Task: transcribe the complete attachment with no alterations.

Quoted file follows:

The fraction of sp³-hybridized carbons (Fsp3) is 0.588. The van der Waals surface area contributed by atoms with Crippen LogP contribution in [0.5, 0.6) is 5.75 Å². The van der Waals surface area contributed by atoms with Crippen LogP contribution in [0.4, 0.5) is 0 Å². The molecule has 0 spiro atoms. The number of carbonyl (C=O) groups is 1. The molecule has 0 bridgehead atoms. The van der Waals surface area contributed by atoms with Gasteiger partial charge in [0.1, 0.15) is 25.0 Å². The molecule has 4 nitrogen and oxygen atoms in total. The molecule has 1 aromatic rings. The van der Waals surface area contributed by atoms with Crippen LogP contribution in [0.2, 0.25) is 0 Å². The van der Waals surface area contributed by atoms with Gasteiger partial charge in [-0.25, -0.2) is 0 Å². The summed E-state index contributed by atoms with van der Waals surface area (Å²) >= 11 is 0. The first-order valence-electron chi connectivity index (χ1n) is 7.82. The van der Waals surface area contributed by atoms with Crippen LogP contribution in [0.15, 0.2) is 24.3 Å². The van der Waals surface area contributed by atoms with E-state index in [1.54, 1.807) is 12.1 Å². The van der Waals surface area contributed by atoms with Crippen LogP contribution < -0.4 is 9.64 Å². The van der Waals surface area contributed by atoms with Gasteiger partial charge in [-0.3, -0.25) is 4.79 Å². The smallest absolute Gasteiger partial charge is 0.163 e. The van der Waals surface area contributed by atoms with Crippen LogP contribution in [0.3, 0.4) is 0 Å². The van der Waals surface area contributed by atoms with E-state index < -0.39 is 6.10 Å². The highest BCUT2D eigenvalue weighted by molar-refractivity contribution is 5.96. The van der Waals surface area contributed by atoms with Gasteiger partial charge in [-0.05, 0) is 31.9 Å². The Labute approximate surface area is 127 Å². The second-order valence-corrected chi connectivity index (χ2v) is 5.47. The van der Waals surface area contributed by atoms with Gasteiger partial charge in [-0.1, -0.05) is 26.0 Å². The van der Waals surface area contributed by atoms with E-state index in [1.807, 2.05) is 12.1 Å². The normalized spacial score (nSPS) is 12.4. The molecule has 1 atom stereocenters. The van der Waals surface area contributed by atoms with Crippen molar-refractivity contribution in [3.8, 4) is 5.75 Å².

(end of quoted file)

The fraction of sp³-hybridized carbons (Fsp3) is 0.588. The van der Waals surface area contributed by atoms with Crippen LogP contribution in [0.5, 0.6) is 5.75 Å². The van der Waals surface area contributed by atoms with Crippen LogP contribution in [0.4, 0.5) is 0 Å². The molecule has 0 spiro atoms. The number of carbonyl (C=O) groups is 1. The molecule has 0 bridgehead atoms. The van der Waals surface area contributed by atoms with Gasteiger partial charge in [0.1, 0.15) is 25.0 Å². The molecule has 4 nitrogen and oxygen atoms in total. The molecule has 1 aromatic rings. The van der Waals surface area contributed by atoms with Crippen LogP contribution in [0.2, 0.25) is 0 Å². The van der Waals surface area contributed by atoms with Gasteiger partial charge in [-0.25, -0.2) is 0 Å². The summed E-state index contributed by atoms with van der Waals surface area (Å²) >= 11 is 0. The first-order valence-electron chi connectivity index (χ1n) is 7.82. The van der Waals surface area contributed by atoms with Crippen LogP contribution in [0.15, 0.2) is 24.3 Å². The van der Waals surface area contributed by atoms with E-state index in [1.54, 1.807) is 12.1 Å². The van der Waals surface area contributed by atoms with Crippen LogP contribution < -0.4 is 9.64 Å². The van der Waals surface area contributed by atoms with Gasteiger partial charge in [-0.3, -0.25) is 4.79 Å². The smallest absolute Gasteiger partial charge is 0.163 e. The van der Waals surface area contributed by atoms with Crippen LogP contribution in [0.3, 0.4) is 0 Å². The van der Waals surface area contributed by atoms with E-state index < -0.39 is 6.10 Å². The highest BCUT2D eigenvalue weighted by molar-refractivity contribution is 5.96. The van der Waals surface area contributed by atoms with Gasteiger partial charge in [-0.05, 0) is 31.9 Å². The Labute approximate surface area is 127 Å². The second-order valence-corrected chi connectivity index (χ2v) is 5.47. The van der Waals surface area contributed by atoms with Gasteiger partial charge in [-0.1, -0.05) is 26.0 Å². The van der Waals surface area contributed by atoms with E-state index in [1.807, 2.05) is 12.1 Å². The normalized spacial score (nSPS) is 12.4. The molecule has 1 atom stereocenters. The van der Waals surface area contributed by atoms with Crippen molar-refractivity contribution in [3.8, 4) is 5.75 Å².